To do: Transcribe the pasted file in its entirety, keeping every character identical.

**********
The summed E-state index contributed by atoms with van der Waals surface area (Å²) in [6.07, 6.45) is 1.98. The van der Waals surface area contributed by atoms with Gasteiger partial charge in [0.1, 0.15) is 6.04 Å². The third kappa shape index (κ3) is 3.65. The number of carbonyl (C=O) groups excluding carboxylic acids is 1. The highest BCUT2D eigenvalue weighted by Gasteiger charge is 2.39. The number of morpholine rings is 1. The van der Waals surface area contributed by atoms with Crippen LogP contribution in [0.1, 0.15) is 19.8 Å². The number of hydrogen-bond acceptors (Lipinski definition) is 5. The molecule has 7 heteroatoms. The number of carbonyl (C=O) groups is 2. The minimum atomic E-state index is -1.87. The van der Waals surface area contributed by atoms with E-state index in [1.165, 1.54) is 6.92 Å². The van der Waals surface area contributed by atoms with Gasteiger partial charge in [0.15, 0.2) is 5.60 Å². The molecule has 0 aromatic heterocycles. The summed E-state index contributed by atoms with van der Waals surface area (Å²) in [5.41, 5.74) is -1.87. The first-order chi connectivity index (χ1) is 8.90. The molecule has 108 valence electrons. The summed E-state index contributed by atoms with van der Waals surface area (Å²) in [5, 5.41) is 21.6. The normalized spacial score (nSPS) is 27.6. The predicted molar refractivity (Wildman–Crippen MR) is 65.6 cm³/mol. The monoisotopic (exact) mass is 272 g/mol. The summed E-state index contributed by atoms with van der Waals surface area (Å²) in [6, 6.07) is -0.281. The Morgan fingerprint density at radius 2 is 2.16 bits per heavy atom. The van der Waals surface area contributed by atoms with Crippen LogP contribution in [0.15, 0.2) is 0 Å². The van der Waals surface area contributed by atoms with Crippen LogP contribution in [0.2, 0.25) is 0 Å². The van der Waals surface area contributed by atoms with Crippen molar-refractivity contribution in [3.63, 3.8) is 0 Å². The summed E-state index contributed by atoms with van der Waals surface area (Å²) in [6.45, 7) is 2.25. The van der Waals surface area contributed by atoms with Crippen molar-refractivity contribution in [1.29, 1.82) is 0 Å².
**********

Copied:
The summed E-state index contributed by atoms with van der Waals surface area (Å²) in [6.07, 6.45) is 1.98. The van der Waals surface area contributed by atoms with Gasteiger partial charge in [0.1, 0.15) is 6.04 Å². The third kappa shape index (κ3) is 3.65. The number of carbonyl (C=O) groups excluding carboxylic acids is 1. The highest BCUT2D eigenvalue weighted by Gasteiger charge is 2.39. The number of morpholine rings is 1. The van der Waals surface area contributed by atoms with Crippen LogP contribution in [0.1, 0.15) is 19.8 Å². The number of hydrogen-bond acceptors (Lipinski definition) is 5. The molecule has 7 heteroatoms. The number of carbonyl (C=O) groups is 2. The minimum atomic E-state index is -1.87. The van der Waals surface area contributed by atoms with E-state index in [1.165, 1.54) is 6.92 Å². The van der Waals surface area contributed by atoms with Gasteiger partial charge in [0.15, 0.2) is 5.60 Å². The molecule has 0 aromatic heterocycles. The summed E-state index contributed by atoms with van der Waals surface area (Å²) in [5.41, 5.74) is -1.87. The first-order chi connectivity index (χ1) is 8.90. The molecule has 108 valence electrons. The summed E-state index contributed by atoms with van der Waals surface area (Å²) in [5, 5.41) is 21.6. The normalized spacial score (nSPS) is 27.6. The predicted molar refractivity (Wildman–Crippen MR) is 65.6 cm³/mol. The monoisotopic (exact) mass is 272 g/mol. The summed E-state index contributed by atoms with van der Waals surface area (Å²) in [6, 6.07) is -0.281. The Morgan fingerprint density at radius 2 is 2.16 bits per heavy atom. The van der Waals surface area contributed by atoms with Crippen LogP contribution in [0.15, 0.2) is 0 Å². The van der Waals surface area contributed by atoms with Crippen LogP contribution in [0.2, 0.25) is 0 Å². The van der Waals surface area contributed by atoms with Crippen molar-refractivity contribution in [3.63, 3.8) is 0 Å². The summed E-state index contributed by atoms with van der Waals surface area (Å²) in [6.45, 7) is 2.25. The van der Waals surface area contributed by atoms with Crippen molar-refractivity contribution in [1.29, 1.82) is 0 Å².